Scouting for Nutrient Deficiencies

Regular visual inspections, paired with tissue testing, soil sampling, and some help from eyes in the sky, can help diagnose nutrient deficiencies in a growing crop.
Scouting for Nutrient Deficiencies - Articles


Potassium deficiency on this corn crop is exhibited by yellowing and necrosis of the leaf edges in the lower part of the canopy. Image credit: Jeff Graybill

Scouting for nutrient deficiencies is a useful practice to identify soil fertility issues that may need to be addressed with a rescue treatment, if practical, or to guide fertility management decisions for future crops. Scouting fields for nutrient deficiencies can involve a combination diagnostic tools, including visual inspections of crop growth, tissue testing to measure nutrient concentrations, soil testing, and examining satellite or aerial imagery.

Routine visual inspection of crops often provides the first indicator that a growing crop may be suffering from a nutrient deficiency. Each nutrient will express a deficiency with different symptoms on the plant, so it’s worthwhile to be familiar with these symptoms ahead of time to help guide a diagnosis. If you see a symptom that looks like a nutrient deficiency, the next step is to look for patterns in the field. Is the symptom related to natural soil boundaries, such as changes in soil type or drainage class? If so, the deficiency symptom may appear worse in certain patches corresponding to these natural factors. Or is the symptom related to a management factor, such as skips in fertilizer application passes or malfunctioning spreading equipment? If so, the symptom may exhibit itself with clear straight boundaries throughout the field.

If a visual deficiency symptom is found in a field, the next step is to see if there is a recent soil test from the field that might help confirm the deficiency. If the recent soil test indicates a low nutrient level that aligns with the deficiency that is observed, you have some confirmation of the problem and can proceed with corrective actions. Without a recent soil test, new tissue testing and soil sampling is warranted.

Soil samples will give you an idea of whether the quantity of available nutrients in the soil is a limiting factor, while tissue testing will tell you what the plant is accessing from the soil and if there is a potential issue with nutrient uptake by the plant due to soil compaction or root stress. Soil samples and tissue samples collected from areas exhibiting the deficiency and those not exhibiting the deficiency can be compared to determine what nutrient is deficient.

If tissue tests from good and bad areas of a field can’t be compared, then you can use standard nutrient sufficiency ranges to interpret the tissue test results. When using these sufficiency ranges, it is absolutely critical to sample the correct plant part for a given growth stage, because the tissue test sufficiency ranges are calibrated for specific growth stages and plant parts. The lab you are submitting your tissue test samples to should have guidelines available for which plant part to sample at which growth stage. For instance, the Penn State Agricultural Analytical Services Lab provides detailed sampling instructions.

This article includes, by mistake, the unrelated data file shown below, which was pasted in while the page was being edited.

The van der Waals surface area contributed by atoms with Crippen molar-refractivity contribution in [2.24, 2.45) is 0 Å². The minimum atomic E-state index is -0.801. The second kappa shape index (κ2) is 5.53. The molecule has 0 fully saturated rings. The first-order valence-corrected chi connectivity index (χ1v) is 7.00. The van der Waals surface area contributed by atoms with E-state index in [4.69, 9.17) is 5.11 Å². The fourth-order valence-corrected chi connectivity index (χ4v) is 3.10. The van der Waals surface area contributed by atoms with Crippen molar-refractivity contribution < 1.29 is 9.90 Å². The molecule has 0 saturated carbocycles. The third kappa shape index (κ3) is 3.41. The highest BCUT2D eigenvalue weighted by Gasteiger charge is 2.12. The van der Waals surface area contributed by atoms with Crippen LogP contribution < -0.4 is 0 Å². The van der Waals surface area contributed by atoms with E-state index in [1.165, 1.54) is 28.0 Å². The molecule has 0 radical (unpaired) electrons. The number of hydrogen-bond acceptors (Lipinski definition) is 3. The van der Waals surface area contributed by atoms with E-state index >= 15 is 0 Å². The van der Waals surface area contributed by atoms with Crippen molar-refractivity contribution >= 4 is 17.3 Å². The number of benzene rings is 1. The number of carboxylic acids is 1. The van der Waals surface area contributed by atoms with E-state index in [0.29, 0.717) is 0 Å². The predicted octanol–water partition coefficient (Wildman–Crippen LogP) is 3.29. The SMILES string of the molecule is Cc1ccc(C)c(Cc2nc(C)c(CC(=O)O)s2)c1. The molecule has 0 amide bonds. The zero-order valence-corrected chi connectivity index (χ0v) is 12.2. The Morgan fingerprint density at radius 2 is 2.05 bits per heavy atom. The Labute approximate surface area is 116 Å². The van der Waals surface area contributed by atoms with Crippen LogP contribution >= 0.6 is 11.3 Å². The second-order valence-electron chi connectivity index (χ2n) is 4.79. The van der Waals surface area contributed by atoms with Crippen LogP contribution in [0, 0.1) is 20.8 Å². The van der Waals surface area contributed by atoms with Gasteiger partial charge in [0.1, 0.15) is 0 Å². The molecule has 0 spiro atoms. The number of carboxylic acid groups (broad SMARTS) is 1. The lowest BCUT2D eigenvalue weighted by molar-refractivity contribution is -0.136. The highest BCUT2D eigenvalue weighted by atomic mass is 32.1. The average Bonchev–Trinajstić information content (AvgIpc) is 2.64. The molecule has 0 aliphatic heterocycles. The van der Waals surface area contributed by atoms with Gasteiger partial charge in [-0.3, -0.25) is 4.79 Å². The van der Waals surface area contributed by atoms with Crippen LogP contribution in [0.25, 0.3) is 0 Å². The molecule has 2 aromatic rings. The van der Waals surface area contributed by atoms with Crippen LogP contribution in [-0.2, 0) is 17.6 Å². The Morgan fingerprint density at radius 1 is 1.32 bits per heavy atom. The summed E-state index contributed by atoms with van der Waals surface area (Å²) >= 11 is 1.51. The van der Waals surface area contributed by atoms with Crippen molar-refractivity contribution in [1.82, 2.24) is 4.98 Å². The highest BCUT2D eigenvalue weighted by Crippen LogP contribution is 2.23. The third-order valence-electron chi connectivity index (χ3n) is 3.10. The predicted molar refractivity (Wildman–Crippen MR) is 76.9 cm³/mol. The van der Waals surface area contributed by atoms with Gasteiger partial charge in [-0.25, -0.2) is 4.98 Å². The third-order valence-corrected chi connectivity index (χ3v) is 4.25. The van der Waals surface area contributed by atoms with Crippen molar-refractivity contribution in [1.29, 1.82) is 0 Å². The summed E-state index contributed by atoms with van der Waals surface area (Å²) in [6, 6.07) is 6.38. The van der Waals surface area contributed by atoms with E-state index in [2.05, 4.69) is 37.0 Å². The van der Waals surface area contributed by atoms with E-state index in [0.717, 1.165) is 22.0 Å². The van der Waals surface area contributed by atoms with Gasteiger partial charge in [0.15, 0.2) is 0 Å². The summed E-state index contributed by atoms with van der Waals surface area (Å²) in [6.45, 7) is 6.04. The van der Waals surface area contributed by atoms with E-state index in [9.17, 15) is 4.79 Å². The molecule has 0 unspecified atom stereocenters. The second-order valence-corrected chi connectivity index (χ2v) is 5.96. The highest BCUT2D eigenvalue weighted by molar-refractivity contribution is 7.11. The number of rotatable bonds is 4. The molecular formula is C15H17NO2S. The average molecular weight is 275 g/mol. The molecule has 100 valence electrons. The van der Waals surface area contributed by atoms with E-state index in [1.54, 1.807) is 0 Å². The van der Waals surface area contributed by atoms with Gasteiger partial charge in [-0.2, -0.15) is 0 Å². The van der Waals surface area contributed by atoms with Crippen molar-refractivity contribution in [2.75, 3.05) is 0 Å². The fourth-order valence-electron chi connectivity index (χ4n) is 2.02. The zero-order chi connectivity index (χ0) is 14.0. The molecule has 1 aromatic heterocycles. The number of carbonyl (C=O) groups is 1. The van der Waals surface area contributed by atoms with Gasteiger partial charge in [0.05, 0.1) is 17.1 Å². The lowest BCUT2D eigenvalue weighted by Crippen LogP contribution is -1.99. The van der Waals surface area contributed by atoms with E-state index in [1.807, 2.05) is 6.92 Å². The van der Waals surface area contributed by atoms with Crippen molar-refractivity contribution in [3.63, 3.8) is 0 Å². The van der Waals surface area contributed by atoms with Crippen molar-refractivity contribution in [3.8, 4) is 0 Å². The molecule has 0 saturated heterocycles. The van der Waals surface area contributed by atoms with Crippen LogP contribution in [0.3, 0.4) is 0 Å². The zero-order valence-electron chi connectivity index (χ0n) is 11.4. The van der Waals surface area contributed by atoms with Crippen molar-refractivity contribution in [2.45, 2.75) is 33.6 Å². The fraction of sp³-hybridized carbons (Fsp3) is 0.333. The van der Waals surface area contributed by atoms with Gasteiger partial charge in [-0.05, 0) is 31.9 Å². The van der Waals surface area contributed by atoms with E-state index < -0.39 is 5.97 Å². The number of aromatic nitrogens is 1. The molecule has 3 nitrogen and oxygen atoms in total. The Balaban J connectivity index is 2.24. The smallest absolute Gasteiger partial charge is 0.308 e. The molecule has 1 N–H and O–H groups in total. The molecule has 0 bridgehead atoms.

One tool that can be useful to help in scouting for potential soil fertility issues is satellite imagery. Many companies now offer subscription services that will deliver weekly satellite images of fields you have registered with their service. These satellite images are usually color coded to correspond with the crop canopy density and greenness. Areas with lower canopy density and greenness within a field may warrant a visual inspection to see if there is a soil nutrient issue. The image here is a satellite vegetation map of an experiment at the Penn State Agronomy Research Farm. The green areas in the border of the field were planted to corn two weeks ahead of the central area of experimental plots, so they appear with a greater vegetation values (greener in color). The lower half of the experimental plots were comparing manure application in the fall versus no manure application in the fall. Areas that appear yellow are strips that had received fall manure. Areas that were reddish-brown were strips that did not receive manure. A visual inspection of the plots that did not receive manure in the fall indicated classic potassium deficiency symptoms, yellowing and necrosis of the leaf edges in the lower part of the canopy (see photo above). Soil tests of these areas confirmed a potassium (K) deficiency, with Mehlich 3 K levels in the 50 to 70 ppm range (optimum is 100-150 ppm K). Strips where manure was applied in the fall had soil test levels in the optimum range, owing to the 240 lbs K2O/ac that were added with the fall manure application. In the upper half of the experimental area of the field, variation in the vegetation map corresponded with natural variation in soil test levels, which ranged from 50 ppm to 90 ppm in those plots.

Scouting for nutrient deficiencies does require an investment of time, and potentially analytical costs if deficiency symptoms are encountered. But it is a valuable endeavor to ensure that crops are growing without nutrient deficiencies so that you will get the best return on your investment of other inputs, like seed, labor, and pest protection.

A vegetation map derived from satellite imagery, provided by the Climate Fieldview Pro service. Brownish areas correspond to potassium deficient zones of the field. Screenshot from the Climate Fieldview Pro service by Charlie White